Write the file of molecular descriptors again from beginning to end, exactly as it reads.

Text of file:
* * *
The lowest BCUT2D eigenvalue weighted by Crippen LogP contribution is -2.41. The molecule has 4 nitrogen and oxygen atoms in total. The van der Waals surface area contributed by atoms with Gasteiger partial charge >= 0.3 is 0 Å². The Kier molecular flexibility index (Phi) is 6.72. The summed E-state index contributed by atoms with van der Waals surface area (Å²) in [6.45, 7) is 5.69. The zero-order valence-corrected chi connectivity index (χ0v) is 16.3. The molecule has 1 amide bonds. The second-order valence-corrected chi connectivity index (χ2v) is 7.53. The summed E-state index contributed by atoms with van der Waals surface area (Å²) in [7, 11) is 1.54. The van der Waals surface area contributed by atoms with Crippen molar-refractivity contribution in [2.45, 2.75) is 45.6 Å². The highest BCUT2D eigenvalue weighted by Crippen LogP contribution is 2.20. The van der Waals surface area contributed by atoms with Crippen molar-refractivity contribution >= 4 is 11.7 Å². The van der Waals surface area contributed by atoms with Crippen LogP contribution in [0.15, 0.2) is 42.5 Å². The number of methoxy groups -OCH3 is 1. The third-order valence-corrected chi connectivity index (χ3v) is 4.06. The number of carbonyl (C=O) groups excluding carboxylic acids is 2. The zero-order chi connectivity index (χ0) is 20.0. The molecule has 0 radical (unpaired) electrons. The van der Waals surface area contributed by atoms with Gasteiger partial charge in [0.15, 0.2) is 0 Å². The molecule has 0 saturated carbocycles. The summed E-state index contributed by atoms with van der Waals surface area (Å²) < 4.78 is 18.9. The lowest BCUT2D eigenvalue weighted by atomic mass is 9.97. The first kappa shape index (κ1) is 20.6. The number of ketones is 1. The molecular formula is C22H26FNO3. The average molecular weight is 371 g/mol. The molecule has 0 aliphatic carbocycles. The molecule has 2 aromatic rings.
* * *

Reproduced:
The lowest BCUT2D eigenvalue weighted by Crippen LogP contribution is -2.41. The molecule has 4 nitrogen and oxygen atoms in total. The van der Waals surface area contributed by atoms with Gasteiger partial charge >= 0.3 is 0 Å². The Kier molecular flexibility index (Phi) is 6.72. The summed E-state index contributed by atoms with van der Waals surface area (Å²) in [6.45, 7) is 5.69. The zero-order valence-corrected chi connectivity index (χ0v) is 16.3. The molecule has 1 amide bonds. The second-order valence-corrected chi connectivity index (χ2v) is 7.53. The summed E-state index contributed by atoms with van der Waals surface area (Å²) in [7, 11) is 1.54. The van der Waals surface area contributed by atoms with Crippen molar-refractivity contribution in [2.45, 2.75) is 45.6 Å². The highest BCUT2D eigenvalue weighted by Crippen LogP contribution is 2.20. The van der Waals surface area contributed by atoms with Crippen molar-refractivity contribution >= 4 is 11.7 Å². The van der Waals surface area contributed by atoms with Crippen LogP contribution in [0.15, 0.2) is 42.5 Å². The number of methoxy groups -OCH3 is 1. The third-order valence-corrected chi connectivity index (χ3v) is 4.06. The number of carbonyl (C=O) groups excluding carboxylic acids is 2. The zero-order chi connectivity index (χ0) is 20.0. The molecule has 0 radical (unpaired) electrons. The van der Waals surface area contributed by atoms with Gasteiger partial charge in [0.15, 0.2) is 0 Å². The molecule has 0 saturated carbocycles. The summed E-state index contributed by atoms with van der Waals surface area (Å²) < 4.78 is 18.9. The lowest BCUT2D eigenvalue weighted by atomic mass is 9.97. The first kappa shape index (κ1) is 20.6. The number of ketones is 1. The molecular formula is C22H26FNO3. The average molecular weight is 371 g/mol. The molecule has 0 aliphatic carbocycles. The molecule has 2 aromatic rings.